Private partnerships key for SKA success
The Department of Science and Technology (DST) says it is gearing up for strategic partnerships with private sector companies on developing scientific human capacity.
With a decision on the location for the billion rand Square Kilometre Array (SKA) project expected soon, the department noted that ICT infrastructure would be prioritised through the project.
“In this regard, engagements with ICT multinationals are expected to continue to grow in line with the implementation of the ICT roadmap. There is also keen interest in the development of next-generation technologies for the SKA and other radio astronomy initiatives,” said Science and Technology minister, Naledi Pandor.
She added that several agreements had been concluded with multinational companies such as Microsoft, Nokia and SAP.
Most recently, the department announced it anticipates working with IBM with the goal of developing a next generation big data analytics platform to better analyse large volumes of radio astronomy data.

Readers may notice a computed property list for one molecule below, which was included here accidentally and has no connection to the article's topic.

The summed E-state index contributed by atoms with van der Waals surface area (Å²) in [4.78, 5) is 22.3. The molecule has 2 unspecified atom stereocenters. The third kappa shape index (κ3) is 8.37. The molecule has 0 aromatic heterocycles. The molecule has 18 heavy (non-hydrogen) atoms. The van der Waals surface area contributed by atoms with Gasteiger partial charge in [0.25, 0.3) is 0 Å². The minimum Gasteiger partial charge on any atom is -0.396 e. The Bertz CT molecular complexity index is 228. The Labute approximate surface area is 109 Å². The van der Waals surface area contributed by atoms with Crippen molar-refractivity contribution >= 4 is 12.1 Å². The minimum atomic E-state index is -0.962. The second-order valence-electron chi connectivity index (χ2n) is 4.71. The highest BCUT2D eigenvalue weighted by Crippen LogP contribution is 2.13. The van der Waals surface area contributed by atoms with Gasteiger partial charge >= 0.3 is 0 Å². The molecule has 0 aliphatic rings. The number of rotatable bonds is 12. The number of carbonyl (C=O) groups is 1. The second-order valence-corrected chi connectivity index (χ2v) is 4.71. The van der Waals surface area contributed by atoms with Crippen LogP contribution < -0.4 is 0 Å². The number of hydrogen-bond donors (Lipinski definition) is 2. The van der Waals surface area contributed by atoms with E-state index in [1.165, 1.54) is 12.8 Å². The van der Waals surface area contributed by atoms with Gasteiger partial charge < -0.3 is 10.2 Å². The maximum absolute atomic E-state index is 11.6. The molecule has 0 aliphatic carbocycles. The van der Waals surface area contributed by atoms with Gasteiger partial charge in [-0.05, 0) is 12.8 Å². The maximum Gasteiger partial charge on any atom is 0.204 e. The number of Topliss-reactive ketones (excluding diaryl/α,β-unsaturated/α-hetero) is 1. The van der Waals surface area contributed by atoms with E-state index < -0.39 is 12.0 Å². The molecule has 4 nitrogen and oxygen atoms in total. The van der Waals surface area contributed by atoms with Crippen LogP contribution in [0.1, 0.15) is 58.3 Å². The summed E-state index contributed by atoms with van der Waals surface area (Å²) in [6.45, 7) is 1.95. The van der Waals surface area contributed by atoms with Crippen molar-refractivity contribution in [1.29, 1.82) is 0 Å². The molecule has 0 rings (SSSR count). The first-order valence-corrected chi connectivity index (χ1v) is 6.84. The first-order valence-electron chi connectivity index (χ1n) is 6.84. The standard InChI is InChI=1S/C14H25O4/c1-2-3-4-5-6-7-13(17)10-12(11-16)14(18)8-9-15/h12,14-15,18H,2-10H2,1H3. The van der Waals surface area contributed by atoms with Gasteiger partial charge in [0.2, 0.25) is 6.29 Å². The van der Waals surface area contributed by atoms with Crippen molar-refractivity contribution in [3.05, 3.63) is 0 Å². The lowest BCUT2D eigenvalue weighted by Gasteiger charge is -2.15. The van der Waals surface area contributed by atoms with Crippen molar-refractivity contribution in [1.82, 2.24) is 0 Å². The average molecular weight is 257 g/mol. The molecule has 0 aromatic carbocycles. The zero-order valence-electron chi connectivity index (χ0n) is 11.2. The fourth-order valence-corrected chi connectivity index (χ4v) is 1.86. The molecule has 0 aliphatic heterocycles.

SA is currently in the final stages of a bid to host the €1.5 billion global SKA project to build the world’s largest and most sensitive radio telescope. Sites in South Africa and Australia have been short-listed to host the central core of the SKA telescope.
The African SKA site bid is led by South Africa’s Department of Science and Technology and includes Namibia, Botswana, Mozambique, Madagascar, Zambia, Mauritius, Kenya and Ghana.
As part of the African commitment to the SKA project, SA is building the Karoo Array Telescope – the MeerKAT, in the Northern Cape. When completed in 2016, this precursor will be a demonstration telescope of technologies being considered for the SKA.
MeerKAT will consist of 64 dish antennas, each 13.5 m in diameter that is sensitive to emission from cosmic sources at centimeter wavelengths. Huge volumes of data need to be combined to make detailed images of radio emission from distant objects like black holes, spinning neutron stars, planets, and galaxies. It will also map primeval gas before the galaxies formed, as observed at the edge of the visible universe.